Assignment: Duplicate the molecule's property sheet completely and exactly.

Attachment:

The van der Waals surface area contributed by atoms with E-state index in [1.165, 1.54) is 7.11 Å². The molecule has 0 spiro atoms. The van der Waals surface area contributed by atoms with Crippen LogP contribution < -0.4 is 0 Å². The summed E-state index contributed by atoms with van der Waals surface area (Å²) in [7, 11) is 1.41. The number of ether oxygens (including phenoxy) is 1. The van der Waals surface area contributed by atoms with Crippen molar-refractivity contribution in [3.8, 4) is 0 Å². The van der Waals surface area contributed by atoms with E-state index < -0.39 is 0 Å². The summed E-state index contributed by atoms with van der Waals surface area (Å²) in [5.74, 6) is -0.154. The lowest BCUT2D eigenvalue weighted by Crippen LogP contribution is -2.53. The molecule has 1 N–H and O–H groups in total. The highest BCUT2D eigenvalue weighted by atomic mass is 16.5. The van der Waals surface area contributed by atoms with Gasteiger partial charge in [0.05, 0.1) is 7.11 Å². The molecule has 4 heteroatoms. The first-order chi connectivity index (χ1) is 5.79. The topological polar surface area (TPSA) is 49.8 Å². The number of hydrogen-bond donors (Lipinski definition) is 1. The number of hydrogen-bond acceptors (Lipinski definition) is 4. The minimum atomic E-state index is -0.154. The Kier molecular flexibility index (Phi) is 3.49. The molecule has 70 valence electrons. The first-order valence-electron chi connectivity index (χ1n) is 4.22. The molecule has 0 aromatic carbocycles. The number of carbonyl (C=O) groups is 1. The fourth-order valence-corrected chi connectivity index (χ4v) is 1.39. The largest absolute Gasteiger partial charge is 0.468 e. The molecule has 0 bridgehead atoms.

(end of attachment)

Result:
The van der Waals surface area contributed by atoms with E-state index in [1.165, 1.54) is 7.11 Å². The molecule has 0 spiro atoms. The van der Waals surface area contributed by atoms with Crippen LogP contribution < -0.4 is 0 Å². The summed E-state index contributed by atoms with van der Waals surface area (Å²) in [7, 11) is 1.41. The number of ether oxygens (including phenoxy) is 1. The van der Waals surface area contributed by atoms with Crippen molar-refractivity contribution in [3.8, 4) is 0 Å². The van der Waals surface area contributed by atoms with E-state index < -0.39 is 0 Å². The summed E-state index contributed by atoms with van der Waals surface area (Å²) in [5.74, 6) is -0.154. The lowest BCUT2D eigenvalue weighted by Crippen LogP contribution is -2.53. The molecule has 1 N–H and O–H groups in total. The highest BCUT2D eigenvalue weighted by atomic mass is 16.5. The van der Waals surface area contributed by atoms with Gasteiger partial charge in [0.05, 0.1) is 7.11 Å². The molecule has 4 heteroatoms. The first-order chi connectivity index (χ1) is 5.79. The topological polar surface area (TPSA) is 49.8 Å². The number of hydrogen-bond donors (Lipinski definition) is 1. The number of hydrogen-bond acceptors (Lipinski definition) is 4. The minimum atomic E-state index is -0.154. The Kier molecular flexibility index (Phi) is 3.49. The molecule has 70 valence electrons. The first-order valence-electron chi connectivity index (χ1n) is 4.22. The molecule has 0 aromatic carbocycles. The number of carbonyl (C=O) groups is 1. The fourth-order valence-corrected chi connectivity index (χ4v) is 1.39. The largest absolute Gasteiger partial charge is 0.468 e. The molecule has 0 bridgehead atoms.